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As Opening Days go, the start of the 2013-14 Thoroughbred racing season at Tampa Bay Downs on Monday was a relatively subdued affair.
But the decision by track management to institute a two-day Summer Festival of Racing on June 30 and July 1 to gain year-round live racing status under Florida statute – thereby gaining full control over its simulcast product, which will result in an increase in horsemen’s purse money – will have a long-lasting effect.
Despite rainy weather that caused all but one of 12 scheduled turf races to be moved to the main surface over the two days, 93 horses competed, a testament to the spirit of cooperation among owners, trainers and jockeys toward the greater good of the sport.
Officially, Sunday’s eight-race card counted as the final day of the 92-day 2012-13 meet, while Monday marked the beginning of Tampa Bay Downs’ 88th season. It is tentatively scheduled to resume Dec. 4.
For more than 2,000 fans who attended the inaugural Summer Festival, the event was a reminder of how much fun live racing can be. And veteran horsemen such as trainer Monte R. Thomas of Ocala – who owns and operates Ups & Downs Farm with his wife, Catherine – is a fan at heart.
“I think for as much notice as everyone had, it certainly went off pretty well. There was a decent crowd both days and this is always a nice atmosphere to run in,” said Thomas, who saddled two winners and a runner-up from three starters Monday.
Thomas, who sent out 11 winners at Tampa Bay Downs last season from 60 starters, now leads the 2013-14 trainer standings after sending out 3-year-old filly Shezajezabell to win the seventh race under jockey Augusto A. Marin and sophomore filly Farah to win the eighth under Alex Gonzalez. Thomas said it was a no-brainer to ship horses in for the Summer Festival because of the future impact on purses.
“For the people who are planning to be here in the winter, this is a big deal,” Thomas said. “Anything we can do to get purses up, you have to do it. I’m glad (Tampa Bay Downs) is getting (control of) their signals, because everyone is going to get help.”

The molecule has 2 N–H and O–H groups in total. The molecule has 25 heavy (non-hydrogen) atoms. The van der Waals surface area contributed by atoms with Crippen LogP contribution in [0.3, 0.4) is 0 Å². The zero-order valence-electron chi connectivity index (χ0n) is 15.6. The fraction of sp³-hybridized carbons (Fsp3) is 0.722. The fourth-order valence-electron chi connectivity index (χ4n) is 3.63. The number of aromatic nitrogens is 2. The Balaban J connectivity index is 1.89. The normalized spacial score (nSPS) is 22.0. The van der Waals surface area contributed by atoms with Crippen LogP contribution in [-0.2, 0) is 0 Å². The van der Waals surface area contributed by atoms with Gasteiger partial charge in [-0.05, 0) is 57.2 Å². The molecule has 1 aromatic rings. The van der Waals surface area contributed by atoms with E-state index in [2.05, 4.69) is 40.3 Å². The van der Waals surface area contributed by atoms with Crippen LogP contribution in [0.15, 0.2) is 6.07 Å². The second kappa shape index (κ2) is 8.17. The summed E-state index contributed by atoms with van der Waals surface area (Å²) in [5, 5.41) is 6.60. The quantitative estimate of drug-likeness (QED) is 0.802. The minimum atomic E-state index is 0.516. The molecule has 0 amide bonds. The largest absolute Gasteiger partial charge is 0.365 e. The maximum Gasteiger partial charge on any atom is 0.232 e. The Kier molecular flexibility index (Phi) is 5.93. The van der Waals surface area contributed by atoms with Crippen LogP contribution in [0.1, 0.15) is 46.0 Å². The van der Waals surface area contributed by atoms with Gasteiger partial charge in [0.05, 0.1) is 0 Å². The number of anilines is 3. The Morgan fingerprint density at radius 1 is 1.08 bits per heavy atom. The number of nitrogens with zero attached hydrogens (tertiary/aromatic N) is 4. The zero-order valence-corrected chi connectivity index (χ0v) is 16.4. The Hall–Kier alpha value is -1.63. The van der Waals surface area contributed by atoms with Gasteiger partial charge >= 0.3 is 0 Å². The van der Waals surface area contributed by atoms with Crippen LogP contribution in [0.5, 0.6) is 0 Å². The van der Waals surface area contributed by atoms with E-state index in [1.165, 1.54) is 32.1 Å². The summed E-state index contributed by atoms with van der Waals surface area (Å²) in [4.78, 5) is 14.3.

Marin, who rode four winners with two seconds over the two days, captured first place in the $5,000 Jockeys’ Challenge with 87 points to earn an additional $2,500 in bonus money. Monday, the 37-year-old Panamanian won the second race on 5-year-old gelding Laurens Jester for trainer Robert G. Smith and the seventh aboard the aforementioned Shezajezabell.
Marin’s two victories Sunday elevated him into a tie for ninth place in the final 2012-13 jockey standings with 36 victories. He sprang to local prominence April 3 at Tampa Bay Downs by riding three winners that paid $28.80, $45.60 and $41.20. After riding briefly at Presque Isle Downs and Colonial the past several weeks, he plans to begin anew at Suffolk in Massachusetts, where he won 23 races last year.
“(Agent) Michael Murray said he had some good business for me this weekend, and good horses always make it easy,” said Marin, who rode in Saudi Arabia in 2001. “I tried to make all the people I rode for here happy.”
Chris Landeros, a 24-year-old jockey who grew up in the shadow of Bay Meadows in California and already has 979 career victories, took second with 67 points to earn $1,500. Landeros won riding titles at Lone Star in Texas in 2009 and 2010 and rode two winners with four seconds during the Summer Festival.
“I really like it here,” Landeros said. “The surface is great, it’s a beautiful facility and it seems like the people love racing. The track drains water really well, and I was impressed by the way they maintain it. It’s sandy, and you have to bide your time and let the horses adapt to it themselves.”
Brian Halligan, a native of Dublin, Ireland, took third place with 45 points, one more than Raymond Torres. Halligan collected third-place money of $1,000. His victory in Monday’s fifth race on 3-year-old gelding Be Brief – a first-time starter owned and trained by Joseph Hennessy – decided the outcome.
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